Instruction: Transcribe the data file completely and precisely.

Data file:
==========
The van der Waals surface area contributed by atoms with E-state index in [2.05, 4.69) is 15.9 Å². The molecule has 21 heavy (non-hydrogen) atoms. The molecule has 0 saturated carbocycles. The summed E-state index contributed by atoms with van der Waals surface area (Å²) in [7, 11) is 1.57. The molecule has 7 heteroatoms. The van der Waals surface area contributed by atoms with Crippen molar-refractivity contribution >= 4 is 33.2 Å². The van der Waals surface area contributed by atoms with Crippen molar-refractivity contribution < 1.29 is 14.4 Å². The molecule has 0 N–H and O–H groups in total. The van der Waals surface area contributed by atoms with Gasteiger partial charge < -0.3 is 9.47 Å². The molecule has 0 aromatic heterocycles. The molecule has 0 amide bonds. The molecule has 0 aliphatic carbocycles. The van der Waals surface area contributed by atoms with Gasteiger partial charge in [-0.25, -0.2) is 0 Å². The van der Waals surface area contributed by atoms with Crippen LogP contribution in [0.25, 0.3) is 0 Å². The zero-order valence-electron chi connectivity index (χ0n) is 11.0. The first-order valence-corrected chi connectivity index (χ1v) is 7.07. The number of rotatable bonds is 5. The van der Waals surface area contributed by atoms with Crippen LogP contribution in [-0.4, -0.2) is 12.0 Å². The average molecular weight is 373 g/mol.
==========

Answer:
The van der Waals surface area contributed by atoms with E-state index in [2.05, 4.69) is 15.9 Å². The molecule has 21 heavy (non-hydrogen) atoms. The molecule has 0 saturated carbocycles. The summed E-state index contributed by atoms with van der Waals surface area (Å²) in [7, 11) is 1.57. The molecule has 7 heteroatoms. The van der Waals surface area contributed by atoms with Crippen molar-refractivity contribution >= 4 is 33.2 Å². The van der Waals surface area contributed by atoms with Crippen molar-refractivity contribution < 1.29 is 14.4 Å². The molecule has 0 N–H and O–H groups in total. The van der Waals surface area contributed by atoms with Gasteiger partial charge < -0.3 is 9.47 Å². The molecule has 0 aromatic heterocycles. The molecule has 0 amide bonds. The molecule has 0 aliphatic carbocycles. The van der Waals surface area contributed by atoms with Gasteiger partial charge in [-0.25, -0.2) is 0 Å². The van der Waals surface area contributed by atoms with Crippen LogP contribution in [0.25, 0.3) is 0 Å². The zero-order valence-electron chi connectivity index (χ0n) is 11.0. The first-order valence-corrected chi connectivity index (χ1v) is 7.07. The number of rotatable bonds is 5. The van der Waals surface area contributed by atoms with Crippen LogP contribution in [-0.4, -0.2) is 12.0 Å². The average molecular weight is 373 g/mol.